Thursday 25th September 2008, Rerik, Mecklenburg, Germany
Today the sun has been shining non-stop! Despite a passing seagull using our breakfast table for some well aimed target practice, we ate outside for the first time in ages. So pleasant was it we changed our plans and decided to stay an extra day. Ian was keen to cycle around the area again after forty-five years so off we set along the cliff-top cycle paths towards the seaside resort of Kühlungsborn where Ian and Hubert arrived by train from Rostock together all those years ago. On the way we passed through the hamlet of Mechelsdorf where they stayed. Most of the houses looked far too smart and too recent to have been there in those old GDR days but Ian wanted the photos for Hubert.
Nearby stands the Mechelsdorf dolmen, a Neolithic tomb from about 3,000BC, giving an aura of mystery to the wide empty cliff-top fields and the vast expanse of the sea.
The countryside around here is perfect for cycling. There are more bikes than cars and lovely smooth cycle tracks. Across the fields was the wide blue expanse of the Baltic freckled with white – sailing boats and white horses that crested the incoming waves. Passing a wayside shop we stopped to buy Bismark herrings, not because we were particularly hungry, it was just fun to sit on our bicycle saddles looking across ploughed fields and the sea, eating pickled fish.
Kühlungsborn is a quiet, rather genteel, coastal resort that has to look hard for anything extraordinary that happened there. The Rheingold guesthouse proudly proclaims that Herr Dr. Wolfgang Wagner, the grandson of Richard Wagner stayed here with his wife Gudrun Wagner in September 2003. They must have been even older than most of the clientele who were strolling or being wheeled along the promenade this afternoon!
Generally, the town is very pleasant and exists purely for tourists. There is nothing there but guest houses, holiday homes, a campsite and dozens of places to eat ice creams, cakes, smoked fish, and chips with tomato sauce. The clientele made us look young, but they were all having a grand time. They arrived on huge, hired bikes and made their way systematically around the town trying out the different coffee shops. They were all happy and cheerful.
We spent a pleasant couple of hours walking the seafront and marvelling at the hardy Germans in their woven basket beach chairs, determined to enjoy the sea and sand despite the strong wind, even if it did mean sitting there wrapped up in warm blankets.
At the top of the town we found the train station of the Mollibahn, with its narrow gauge track. It looked rather smarter than it would have done in those GDR days when Ian stepped down from the grimy old steam train. With excitement Ian stood poised with his camera on the platform awaiting the very same train, all these years later! It arrived, smart and clean, chuffing into the station with a hiss of steam and a wonderfully nostalgic tang of coal smoke. It has been chugging up and down the same few miles of track several times a day, every day, every since! Opened in 1890 the line is a rare survival of an extensive narrow gauge railway network in northern Germany where it claims to be the only 900 millimetre gauge steam railway in regular daily use.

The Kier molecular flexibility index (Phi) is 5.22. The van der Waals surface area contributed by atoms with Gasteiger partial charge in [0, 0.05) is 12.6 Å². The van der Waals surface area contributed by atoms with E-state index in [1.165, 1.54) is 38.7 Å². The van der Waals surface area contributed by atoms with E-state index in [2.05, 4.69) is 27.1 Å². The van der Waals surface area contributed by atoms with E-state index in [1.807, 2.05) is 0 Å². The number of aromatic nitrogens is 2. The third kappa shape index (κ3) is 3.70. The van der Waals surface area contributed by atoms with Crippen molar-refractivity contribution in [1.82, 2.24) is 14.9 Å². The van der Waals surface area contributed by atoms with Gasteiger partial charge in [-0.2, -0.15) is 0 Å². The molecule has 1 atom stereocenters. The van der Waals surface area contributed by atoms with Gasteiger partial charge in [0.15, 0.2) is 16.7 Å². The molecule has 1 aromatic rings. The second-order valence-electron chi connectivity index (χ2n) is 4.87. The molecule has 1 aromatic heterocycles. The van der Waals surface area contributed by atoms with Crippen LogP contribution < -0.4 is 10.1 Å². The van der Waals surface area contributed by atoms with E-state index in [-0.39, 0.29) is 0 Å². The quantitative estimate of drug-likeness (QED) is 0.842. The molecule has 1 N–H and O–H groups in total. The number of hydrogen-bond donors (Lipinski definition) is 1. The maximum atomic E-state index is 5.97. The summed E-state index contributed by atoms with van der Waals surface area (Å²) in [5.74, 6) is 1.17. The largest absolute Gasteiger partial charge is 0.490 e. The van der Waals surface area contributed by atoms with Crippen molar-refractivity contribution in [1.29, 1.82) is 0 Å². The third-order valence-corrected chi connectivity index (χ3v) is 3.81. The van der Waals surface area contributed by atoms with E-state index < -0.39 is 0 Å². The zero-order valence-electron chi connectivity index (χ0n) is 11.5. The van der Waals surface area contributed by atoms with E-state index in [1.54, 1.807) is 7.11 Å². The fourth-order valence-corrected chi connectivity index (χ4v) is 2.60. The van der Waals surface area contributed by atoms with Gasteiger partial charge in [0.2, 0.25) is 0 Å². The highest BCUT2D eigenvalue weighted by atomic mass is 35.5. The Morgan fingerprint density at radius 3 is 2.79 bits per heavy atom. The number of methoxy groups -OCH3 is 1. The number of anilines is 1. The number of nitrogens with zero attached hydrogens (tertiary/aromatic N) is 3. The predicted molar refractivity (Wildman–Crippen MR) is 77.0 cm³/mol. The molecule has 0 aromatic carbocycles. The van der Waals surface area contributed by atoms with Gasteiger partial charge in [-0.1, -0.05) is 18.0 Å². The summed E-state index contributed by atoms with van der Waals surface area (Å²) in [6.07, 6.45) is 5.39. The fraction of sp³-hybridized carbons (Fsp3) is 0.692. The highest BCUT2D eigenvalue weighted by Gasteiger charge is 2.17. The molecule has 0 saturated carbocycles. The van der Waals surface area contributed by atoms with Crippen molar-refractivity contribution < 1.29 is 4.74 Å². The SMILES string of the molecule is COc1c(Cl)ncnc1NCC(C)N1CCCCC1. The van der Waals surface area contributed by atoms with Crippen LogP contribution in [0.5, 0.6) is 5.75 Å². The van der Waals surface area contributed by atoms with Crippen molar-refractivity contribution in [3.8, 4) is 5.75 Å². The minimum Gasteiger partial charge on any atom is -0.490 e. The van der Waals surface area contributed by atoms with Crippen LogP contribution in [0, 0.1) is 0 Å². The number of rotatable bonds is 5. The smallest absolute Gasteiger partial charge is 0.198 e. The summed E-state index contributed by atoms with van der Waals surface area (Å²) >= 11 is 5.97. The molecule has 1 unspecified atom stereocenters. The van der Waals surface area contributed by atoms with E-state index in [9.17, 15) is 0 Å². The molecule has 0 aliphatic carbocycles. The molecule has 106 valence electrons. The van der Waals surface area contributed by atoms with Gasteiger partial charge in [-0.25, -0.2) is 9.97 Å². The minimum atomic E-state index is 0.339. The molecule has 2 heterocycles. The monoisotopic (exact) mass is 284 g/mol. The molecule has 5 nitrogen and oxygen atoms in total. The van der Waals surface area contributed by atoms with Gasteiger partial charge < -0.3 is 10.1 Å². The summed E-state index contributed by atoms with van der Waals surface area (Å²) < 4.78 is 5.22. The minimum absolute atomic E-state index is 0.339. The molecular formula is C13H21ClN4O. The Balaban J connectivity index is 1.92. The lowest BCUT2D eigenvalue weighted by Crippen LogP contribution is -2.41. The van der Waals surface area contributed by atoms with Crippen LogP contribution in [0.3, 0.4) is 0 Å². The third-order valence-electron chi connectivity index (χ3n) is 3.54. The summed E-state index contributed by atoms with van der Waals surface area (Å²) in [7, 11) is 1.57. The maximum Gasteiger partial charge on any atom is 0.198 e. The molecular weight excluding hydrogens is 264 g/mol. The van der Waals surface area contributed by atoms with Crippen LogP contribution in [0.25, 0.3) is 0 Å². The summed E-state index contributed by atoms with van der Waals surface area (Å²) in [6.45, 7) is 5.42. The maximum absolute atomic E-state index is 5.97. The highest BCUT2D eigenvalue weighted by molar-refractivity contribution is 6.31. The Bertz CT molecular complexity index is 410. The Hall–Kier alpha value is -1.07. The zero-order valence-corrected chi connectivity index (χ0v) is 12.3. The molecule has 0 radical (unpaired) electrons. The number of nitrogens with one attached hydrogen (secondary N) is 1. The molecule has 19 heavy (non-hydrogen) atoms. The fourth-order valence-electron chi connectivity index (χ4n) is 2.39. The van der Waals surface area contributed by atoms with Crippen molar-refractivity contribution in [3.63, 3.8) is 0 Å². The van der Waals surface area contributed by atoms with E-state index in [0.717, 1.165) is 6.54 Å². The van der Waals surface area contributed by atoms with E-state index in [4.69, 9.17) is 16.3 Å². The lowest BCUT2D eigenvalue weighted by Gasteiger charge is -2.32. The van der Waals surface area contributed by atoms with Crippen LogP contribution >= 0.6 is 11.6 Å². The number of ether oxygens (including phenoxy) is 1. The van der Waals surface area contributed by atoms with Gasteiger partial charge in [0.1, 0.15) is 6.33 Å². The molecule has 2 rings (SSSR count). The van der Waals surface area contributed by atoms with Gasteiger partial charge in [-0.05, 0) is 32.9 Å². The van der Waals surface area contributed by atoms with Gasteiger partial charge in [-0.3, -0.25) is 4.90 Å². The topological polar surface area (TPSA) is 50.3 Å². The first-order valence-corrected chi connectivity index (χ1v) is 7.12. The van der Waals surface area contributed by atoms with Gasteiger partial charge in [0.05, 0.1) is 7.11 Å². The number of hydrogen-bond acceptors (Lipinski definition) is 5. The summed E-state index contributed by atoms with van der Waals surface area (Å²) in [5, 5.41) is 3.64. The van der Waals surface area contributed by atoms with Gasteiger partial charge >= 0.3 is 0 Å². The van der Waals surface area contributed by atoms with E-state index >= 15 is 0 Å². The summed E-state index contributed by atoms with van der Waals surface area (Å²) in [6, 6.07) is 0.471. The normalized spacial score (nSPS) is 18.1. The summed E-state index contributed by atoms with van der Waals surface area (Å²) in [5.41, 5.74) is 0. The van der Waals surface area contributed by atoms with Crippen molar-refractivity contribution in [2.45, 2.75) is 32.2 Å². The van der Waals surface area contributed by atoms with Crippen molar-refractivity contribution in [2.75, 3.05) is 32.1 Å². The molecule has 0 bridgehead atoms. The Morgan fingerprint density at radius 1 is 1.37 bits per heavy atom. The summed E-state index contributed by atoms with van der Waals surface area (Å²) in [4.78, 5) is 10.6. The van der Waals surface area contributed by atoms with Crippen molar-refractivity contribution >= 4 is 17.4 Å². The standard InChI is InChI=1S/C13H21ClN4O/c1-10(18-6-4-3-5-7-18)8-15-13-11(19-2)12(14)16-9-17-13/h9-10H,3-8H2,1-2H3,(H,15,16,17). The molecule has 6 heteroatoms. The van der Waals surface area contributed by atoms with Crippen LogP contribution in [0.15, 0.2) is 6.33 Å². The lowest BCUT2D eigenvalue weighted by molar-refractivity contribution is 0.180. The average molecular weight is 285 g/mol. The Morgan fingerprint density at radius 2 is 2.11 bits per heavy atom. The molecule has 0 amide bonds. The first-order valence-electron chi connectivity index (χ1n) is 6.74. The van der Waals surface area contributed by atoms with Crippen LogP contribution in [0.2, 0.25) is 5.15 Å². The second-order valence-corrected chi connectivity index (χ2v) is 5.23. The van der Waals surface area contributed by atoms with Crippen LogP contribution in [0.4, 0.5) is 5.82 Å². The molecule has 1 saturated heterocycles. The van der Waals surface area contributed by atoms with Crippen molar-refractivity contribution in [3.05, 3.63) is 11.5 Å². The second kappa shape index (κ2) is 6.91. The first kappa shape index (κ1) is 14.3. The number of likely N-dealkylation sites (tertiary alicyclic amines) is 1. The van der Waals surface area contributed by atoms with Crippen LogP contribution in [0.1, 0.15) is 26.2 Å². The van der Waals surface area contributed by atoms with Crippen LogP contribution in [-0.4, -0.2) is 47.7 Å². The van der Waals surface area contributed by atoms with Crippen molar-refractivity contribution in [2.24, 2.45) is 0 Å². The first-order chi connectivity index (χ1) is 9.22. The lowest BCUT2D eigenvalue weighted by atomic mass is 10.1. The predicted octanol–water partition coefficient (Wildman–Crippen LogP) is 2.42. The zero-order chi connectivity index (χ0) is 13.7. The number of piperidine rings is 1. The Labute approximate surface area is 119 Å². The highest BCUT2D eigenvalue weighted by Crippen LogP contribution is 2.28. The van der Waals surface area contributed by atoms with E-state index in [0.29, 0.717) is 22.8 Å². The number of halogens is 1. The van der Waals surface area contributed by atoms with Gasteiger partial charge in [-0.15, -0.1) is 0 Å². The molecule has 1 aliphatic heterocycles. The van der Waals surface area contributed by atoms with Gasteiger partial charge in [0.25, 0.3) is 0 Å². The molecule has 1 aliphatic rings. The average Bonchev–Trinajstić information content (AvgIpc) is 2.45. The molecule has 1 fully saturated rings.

After the excitement Ian needed coffee and chocolate mousse cake to make his happiness complete. Uncomfortably full we climbed back on our bikes for the homeward journey, deciding to follow a cycle route right along the cliff edge. Unfortunately we discovered too late that it was intended for mountain bikes and the terrain was uncomfortable in the extreme for our tiny folding bikes. The views were wonderful but several ploughed fields later we were relieved to find a track leading inland to a surfaced cycle route. Twenty kilometres is quite far enough on bikes without any springs when your tummy is full of chocolate cake and pickled fish. Once we were home we crossed to the campsite bar to recover with cold beers while we used the free wifi to send another blog. One beer led to a second, and soon it was dark and the barman waiting to close. Ian had previously mentioned to him that he'd been in the area back in the 1960s. The barman would have only been a baby back then! As we were about to leave, he, his wife and a couple of friends invited us to join them for a beer as they were curious to know how Ian managed to be in a restricted area during GDR days. We ended up having a really good time with lots of laughter. Why a tiny village like Mechelsdorf, they wanted to know. They seemed impressed Ian had not been arrested as a spy or that Hubert had not been in trouble for bringing him there. Ian was in his element with a real opportunity to use his German properly. When we eventually left, long after they had closed the bar, we still hadn't eaten any supper and had consumed a considerable quantity of Rostock beer. We were too weary to eat and went straight to bed where we slept exceptionally well.
Friday 26th September 2008, Hamburg
There was a chill in the air this morning, the grass was saturated and a hazy mist was still rising from the ground as we left Rerik.
Although today's destination was Hamburg, we wanted to stop at Wismar on the way. Together with Stralsund they are inscribed on the Unesco World Heritage list as typical Hanseatic towns that have retained their original ground plan, have several magnificent brick gothic churches each, and have many original or restored mediaeval merchants' houses, trade guilds and a number of beautiful civic buildings.
Parking was a doddle for once and minutes later we were in the heart of the old town, entirely surrounded by some of the most beautiful buildings northern Germany can offer. The large central square alone was flanked on all sides by gabled facades dating from the 15th century right through to Art Nouveau buildings from around 1900.